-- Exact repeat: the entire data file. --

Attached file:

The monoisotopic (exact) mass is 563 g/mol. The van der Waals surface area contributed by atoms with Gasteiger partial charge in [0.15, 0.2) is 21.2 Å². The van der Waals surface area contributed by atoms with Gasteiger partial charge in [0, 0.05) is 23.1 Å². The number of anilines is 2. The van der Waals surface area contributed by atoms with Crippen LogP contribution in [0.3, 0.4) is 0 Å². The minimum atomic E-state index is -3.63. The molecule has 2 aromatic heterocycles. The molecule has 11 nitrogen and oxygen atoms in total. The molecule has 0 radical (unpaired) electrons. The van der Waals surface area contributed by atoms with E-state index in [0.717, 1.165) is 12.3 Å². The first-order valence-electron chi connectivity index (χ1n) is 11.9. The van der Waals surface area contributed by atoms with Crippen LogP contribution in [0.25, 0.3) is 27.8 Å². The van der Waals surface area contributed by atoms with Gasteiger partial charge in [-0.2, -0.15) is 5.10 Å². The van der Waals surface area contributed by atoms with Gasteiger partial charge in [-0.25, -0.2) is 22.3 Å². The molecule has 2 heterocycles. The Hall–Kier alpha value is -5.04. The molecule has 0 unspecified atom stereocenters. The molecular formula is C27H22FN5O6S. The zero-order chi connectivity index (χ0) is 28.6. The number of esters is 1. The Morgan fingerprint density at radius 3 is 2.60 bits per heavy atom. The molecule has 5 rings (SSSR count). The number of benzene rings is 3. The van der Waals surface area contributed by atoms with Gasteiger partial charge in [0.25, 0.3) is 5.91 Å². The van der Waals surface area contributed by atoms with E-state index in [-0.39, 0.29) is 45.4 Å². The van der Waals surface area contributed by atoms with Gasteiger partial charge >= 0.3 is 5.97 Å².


The monoisotopic (exact) mass is 563 g/mol. The van der Waals surface area contributed by atoms with Gasteiger partial charge in [0.15, 0.2) is 21.2 Å². The van der Waals surface area contributed by atoms with Gasteiger partial charge in [0, 0.05) is 23.1 Å². The number of anilines is 2. The van der Waals surface area contributed by atoms with Crippen LogP contribution in [0.3, 0.4) is 0 Å². The minimum atomic E-state index is -3.63. The molecule has 2 aromatic heterocycles. The molecule has 11 nitrogen and oxygen atoms in total. The molecule has 0 radical (unpaired) electrons. The van der Waals surface area contributed by atoms with E-state index in [0.717, 1.165) is 12.3 Å². The first-order valence-electron chi connectivity index (χ1n) is 11.9. The van der Waals surface area contributed by atoms with Crippen LogP contribution in [0.25, 0.3) is 27.8 Å². The van der Waals surface area contributed by atoms with Gasteiger partial charge in [-0.2, -0.15) is 5.10 Å². The van der Waals surface area contributed by atoms with Gasteiger partial charge in [-0.25, -0.2) is 22.3 Å². The molecule has 2 heterocycles. The Hall–Kier alpha value is -5.04. The molecule has 0 unspecified atom stereocenters. The molecular formula is C27H22FN5O6S. The zero-order chi connectivity index (χ0) is 28.6. The number of esters is 1. The Morgan fingerprint density at radius 3 is 2.60 bits per heavy atom. The molecule has 5 rings (SSSR count). The number of benzene rings is 3. The van der Waals surface area contributed by atoms with Gasteiger partial charge in [0.25, 0.3) is 5.91 Å². The van der Waals surface area contributed by atoms with E-state index in [-0.39, 0.29) is 45.4 Å². The van der Waals surface area contributed by atoms with Gasteiger partial charge >= 0.3 is 5.97 Å².